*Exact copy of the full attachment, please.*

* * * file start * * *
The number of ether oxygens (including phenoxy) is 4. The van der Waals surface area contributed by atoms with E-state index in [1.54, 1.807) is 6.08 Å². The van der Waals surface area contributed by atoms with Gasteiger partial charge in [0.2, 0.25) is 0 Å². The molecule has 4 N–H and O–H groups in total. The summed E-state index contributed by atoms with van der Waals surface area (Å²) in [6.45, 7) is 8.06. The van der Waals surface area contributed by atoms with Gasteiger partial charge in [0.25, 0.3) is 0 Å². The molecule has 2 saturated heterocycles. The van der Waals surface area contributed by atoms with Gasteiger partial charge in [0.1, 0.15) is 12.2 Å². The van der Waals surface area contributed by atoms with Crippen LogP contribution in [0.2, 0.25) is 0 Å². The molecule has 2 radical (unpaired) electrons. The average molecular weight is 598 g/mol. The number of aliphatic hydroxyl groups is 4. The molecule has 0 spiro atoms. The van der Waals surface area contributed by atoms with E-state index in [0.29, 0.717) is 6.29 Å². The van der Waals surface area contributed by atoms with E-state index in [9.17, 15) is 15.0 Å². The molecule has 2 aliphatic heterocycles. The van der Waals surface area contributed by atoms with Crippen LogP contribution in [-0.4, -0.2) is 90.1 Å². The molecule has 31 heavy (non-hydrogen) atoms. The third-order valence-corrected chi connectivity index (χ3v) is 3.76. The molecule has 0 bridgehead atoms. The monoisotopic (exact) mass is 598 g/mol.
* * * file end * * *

The number of ether oxygens (including phenoxy) is 4. The van der Waals surface area contributed by atoms with E-state index in [1.54, 1.807) is 6.08 Å². The van der Waals surface area contributed by atoms with Gasteiger partial charge in [0.2, 0.25) is 0 Å². The molecule has 4 N–H and O–H groups in total. The summed E-state index contributed by atoms with van der Waals surface area (Å²) in [6.45, 7) is 8.06. The van der Waals surface area contributed by atoms with Gasteiger partial charge in [0.25, 0.3) is 0 Å². The molecule has 2 saturated heterocycles. The van der Waals surface area contributed by atoms with Gasteiger partial charge in [0.1, 0.15) is 12.2 Å². The van der Waals surface area contributed by atoms with Crippen LogP contribution in [0.2, 0.25) is 0 Å². The molecule has 2 radical (unpaired) electrons. The average molecular weight is 598 g/mol. The number of aliphatic hydroxyl groups is 4. The molecule has 0 spiro atoms. The van der Waals surface area contributed by atoms with E-state index in [0.29, 0.717) is 6.29 Å². The van der Waals surface area contributed by atoms with E-state index in [9.17, 15) is 15.0 Å². The molecule has 2 aliphatic heterocycles. The van der Waals surface area contributed by atoms with Crippen LogP contribution in [-0.4, -0.2) is 90.1 Å². The molecule has 31 heavy (non-hydrogen) atoms. The third-order valence-corrected chi connectivity index (χ3v) is 3.76. The molecule has 0 bridgehead atoms. The monoisotopic (exact) mass is 598 g/mol.